Iran accepts parts of Western nuke offer

Iran Materials 12 June 2006 12:33 (UTC +04:00)

(AP) - Iran said Sunday that it accepted some parts of a Western offer aimed at getting Tehran to drop its nuclear program, but it rejected others while calling the central point ambiguous.

Iran said the key issue of uranium enrichment a process that can make nuclear fuel for a power plant or fissile material for an atomic bomb needed clarification, reports Trend.

Although the government did not give specifics, the comments were the first time Iran has said directly that it rejects or accepts parts of the package.

Top nuclear negotiator Ali Larijani said Iran would reject the package outright if Western powers threatened the Islamic republic with sanctions in the nuclear standoff.

The comments came as the United States and Europe lobbied other nations to join them this week in urging Iran to accept the offer and warning of U.N. Security Council action if it does not according to documents shared with The Associated Press in Vienna, Austria.

The package, presented by permanent Security Council members the United States, Russia, China, France and Britain, plus Germany, contains a series of incentives for Iran to suspend uranium enrichment, which would allow negotiations over its nuclear ambitions.

The incentives include promises that the United States and Europe will provide

Iran nuclear technology and that Washington will join direct talks with Tehran.

Iran has not responded to the offer, and it underlined Sunday that it would not be rushed. Foreign Ministry spokesman Hamid Reza Asefi insisted Iran was not stalling over the package and would take "as long as is necessary" to study it.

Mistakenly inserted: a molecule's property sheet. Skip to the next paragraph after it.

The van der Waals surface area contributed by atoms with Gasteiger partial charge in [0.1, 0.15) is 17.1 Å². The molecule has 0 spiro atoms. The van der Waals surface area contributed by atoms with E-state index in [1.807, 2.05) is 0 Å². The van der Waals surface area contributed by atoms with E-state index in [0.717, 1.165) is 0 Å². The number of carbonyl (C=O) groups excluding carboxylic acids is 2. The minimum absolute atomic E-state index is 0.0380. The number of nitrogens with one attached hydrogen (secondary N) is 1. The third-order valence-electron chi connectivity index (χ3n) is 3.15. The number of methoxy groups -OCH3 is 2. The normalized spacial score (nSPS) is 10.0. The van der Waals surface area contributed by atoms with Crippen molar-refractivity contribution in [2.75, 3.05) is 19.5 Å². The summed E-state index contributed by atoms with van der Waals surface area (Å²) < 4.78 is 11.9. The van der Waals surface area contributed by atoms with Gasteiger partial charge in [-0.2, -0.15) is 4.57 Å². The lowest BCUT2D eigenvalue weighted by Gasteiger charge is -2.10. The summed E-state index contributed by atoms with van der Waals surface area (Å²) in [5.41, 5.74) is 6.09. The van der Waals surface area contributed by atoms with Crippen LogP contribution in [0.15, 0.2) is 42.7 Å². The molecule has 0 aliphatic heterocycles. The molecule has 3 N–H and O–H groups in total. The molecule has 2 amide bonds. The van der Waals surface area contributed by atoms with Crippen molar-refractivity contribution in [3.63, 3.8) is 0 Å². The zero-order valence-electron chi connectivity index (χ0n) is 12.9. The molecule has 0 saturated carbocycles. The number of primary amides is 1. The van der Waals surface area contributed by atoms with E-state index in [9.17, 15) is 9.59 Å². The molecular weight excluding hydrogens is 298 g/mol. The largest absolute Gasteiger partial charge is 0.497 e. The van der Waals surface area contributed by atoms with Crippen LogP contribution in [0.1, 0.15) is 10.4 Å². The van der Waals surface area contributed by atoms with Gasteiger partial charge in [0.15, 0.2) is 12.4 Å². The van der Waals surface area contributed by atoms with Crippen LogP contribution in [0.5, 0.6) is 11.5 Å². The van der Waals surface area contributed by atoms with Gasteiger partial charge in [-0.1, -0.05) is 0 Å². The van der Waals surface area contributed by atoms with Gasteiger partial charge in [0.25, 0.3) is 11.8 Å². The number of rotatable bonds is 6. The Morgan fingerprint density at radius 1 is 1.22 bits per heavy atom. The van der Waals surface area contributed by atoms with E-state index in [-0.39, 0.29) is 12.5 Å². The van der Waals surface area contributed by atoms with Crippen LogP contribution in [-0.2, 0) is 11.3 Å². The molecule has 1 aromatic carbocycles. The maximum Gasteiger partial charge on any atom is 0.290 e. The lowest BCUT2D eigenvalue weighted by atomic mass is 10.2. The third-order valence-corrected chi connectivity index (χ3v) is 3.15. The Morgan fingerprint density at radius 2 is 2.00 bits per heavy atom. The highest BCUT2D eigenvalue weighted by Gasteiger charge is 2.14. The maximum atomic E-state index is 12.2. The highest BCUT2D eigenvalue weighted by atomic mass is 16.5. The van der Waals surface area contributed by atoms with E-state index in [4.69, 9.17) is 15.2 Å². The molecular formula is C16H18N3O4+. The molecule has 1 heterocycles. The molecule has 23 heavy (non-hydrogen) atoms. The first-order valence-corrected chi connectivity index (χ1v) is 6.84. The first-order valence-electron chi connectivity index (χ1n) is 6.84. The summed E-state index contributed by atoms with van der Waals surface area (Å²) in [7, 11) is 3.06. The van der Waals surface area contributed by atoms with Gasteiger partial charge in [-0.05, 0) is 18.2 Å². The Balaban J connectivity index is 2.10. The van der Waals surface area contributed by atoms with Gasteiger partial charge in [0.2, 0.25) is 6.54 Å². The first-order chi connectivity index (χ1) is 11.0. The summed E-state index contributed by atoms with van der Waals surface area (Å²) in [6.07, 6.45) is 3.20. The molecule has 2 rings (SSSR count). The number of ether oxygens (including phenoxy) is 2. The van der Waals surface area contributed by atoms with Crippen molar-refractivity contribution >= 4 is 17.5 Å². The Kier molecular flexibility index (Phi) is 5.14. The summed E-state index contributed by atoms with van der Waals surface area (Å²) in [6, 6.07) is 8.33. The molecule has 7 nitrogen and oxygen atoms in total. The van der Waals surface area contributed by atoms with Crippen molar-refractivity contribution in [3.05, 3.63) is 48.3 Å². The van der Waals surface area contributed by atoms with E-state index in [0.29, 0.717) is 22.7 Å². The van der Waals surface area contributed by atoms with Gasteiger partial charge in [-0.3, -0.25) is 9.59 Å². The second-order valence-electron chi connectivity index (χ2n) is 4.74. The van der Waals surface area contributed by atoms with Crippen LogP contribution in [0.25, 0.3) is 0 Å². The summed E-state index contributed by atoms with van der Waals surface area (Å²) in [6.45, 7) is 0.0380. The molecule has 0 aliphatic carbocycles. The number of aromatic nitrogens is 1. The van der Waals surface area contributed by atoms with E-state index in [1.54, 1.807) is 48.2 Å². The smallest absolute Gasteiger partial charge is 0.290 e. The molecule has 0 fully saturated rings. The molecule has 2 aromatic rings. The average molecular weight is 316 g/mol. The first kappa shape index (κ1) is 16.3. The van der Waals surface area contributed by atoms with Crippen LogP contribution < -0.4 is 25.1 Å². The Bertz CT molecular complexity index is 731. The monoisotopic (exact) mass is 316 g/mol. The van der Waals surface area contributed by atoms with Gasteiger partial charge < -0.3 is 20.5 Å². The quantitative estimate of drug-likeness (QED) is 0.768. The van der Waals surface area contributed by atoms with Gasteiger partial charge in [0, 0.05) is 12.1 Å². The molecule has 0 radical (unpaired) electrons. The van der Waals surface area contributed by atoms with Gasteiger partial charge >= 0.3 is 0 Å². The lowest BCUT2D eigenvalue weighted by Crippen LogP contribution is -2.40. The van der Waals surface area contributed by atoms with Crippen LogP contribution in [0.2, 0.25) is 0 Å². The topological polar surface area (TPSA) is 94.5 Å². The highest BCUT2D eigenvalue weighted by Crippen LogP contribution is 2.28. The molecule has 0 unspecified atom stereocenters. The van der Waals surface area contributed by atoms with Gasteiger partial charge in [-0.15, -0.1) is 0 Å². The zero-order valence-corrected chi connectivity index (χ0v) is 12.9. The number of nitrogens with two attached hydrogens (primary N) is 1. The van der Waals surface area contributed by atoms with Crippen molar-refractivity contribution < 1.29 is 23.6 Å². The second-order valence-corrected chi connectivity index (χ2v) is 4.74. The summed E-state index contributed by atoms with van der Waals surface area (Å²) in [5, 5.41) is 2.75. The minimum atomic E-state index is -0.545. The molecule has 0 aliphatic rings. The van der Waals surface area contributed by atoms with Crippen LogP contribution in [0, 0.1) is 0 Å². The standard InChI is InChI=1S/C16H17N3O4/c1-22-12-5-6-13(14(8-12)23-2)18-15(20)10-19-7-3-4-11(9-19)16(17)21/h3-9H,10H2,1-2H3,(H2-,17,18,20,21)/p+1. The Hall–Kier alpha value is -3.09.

He told a press conference the package includes "points which are acceptable. There are points which are ambiguous. There are points that should be strengthened, and points that we believe should not exist."

He did not give specifics.

Larijani said the offer of nuclear technology was a "positive point" but that "there are also points that are unclear, such as the uranium enrichment program."

"This has not been made clear yet to Iran, so these are things where the finishing touches must be made," he told reporters in Cairo, Egypt, after talks with President Hosni Mubarak and Arab League chief Amr Moussa.

Egypt is one of the members of the U.N. watchdog nuclear agency's board of directors, which the United States and Europe are lobbying to pressure Iran to accept the deal.

Larijani sharply denounced any threats of sanctions against Iran in connection with the package.

"We will not accept negotiations under pressure," he said.

He said the package, as presented to Iran, did not contain any threats of penalties.

The five permanent Security Council members and Germany are said to have worked out a set of possible sanctions if Iran rejects the proposal, but these were not mentioned when EU envoy Javier Solana presented the package to Iran last week to maintain a positive atmosphere.

The United States accuses Iran of seeking to develop nuclear weapons, which Tehran denies, saying its program seeks only to develop energy.

But the package drops demands for an all-out scrapping of enrichment, instead asking Iran to suspend such activity during the duration of any negotiations.

In two position papers shown to the AP, the United States and Europe were lobbying hard for support of the package from members of the 35-nation board of the International Atomic Energy Agency before a Monday meeting of the body.

"We are ... encouraging all board members to make firm statements to call on Iran" to negotiate on the six-power offer, the U.S. position paper said.

If Tehran declines, the text warned that the five permanent Security Council members plus Germany "have agreed to pursue measures, including at the U.N. Security Council, (to) pressure the Iranian regime to change course."

The other text, issued by Britain, France and Germany, also warned that if Iran remains defiant, "the Security Council will have no choice but to increase the pressure on Iran."

The texts were shared with the AP by diplomats accredited to the gathering.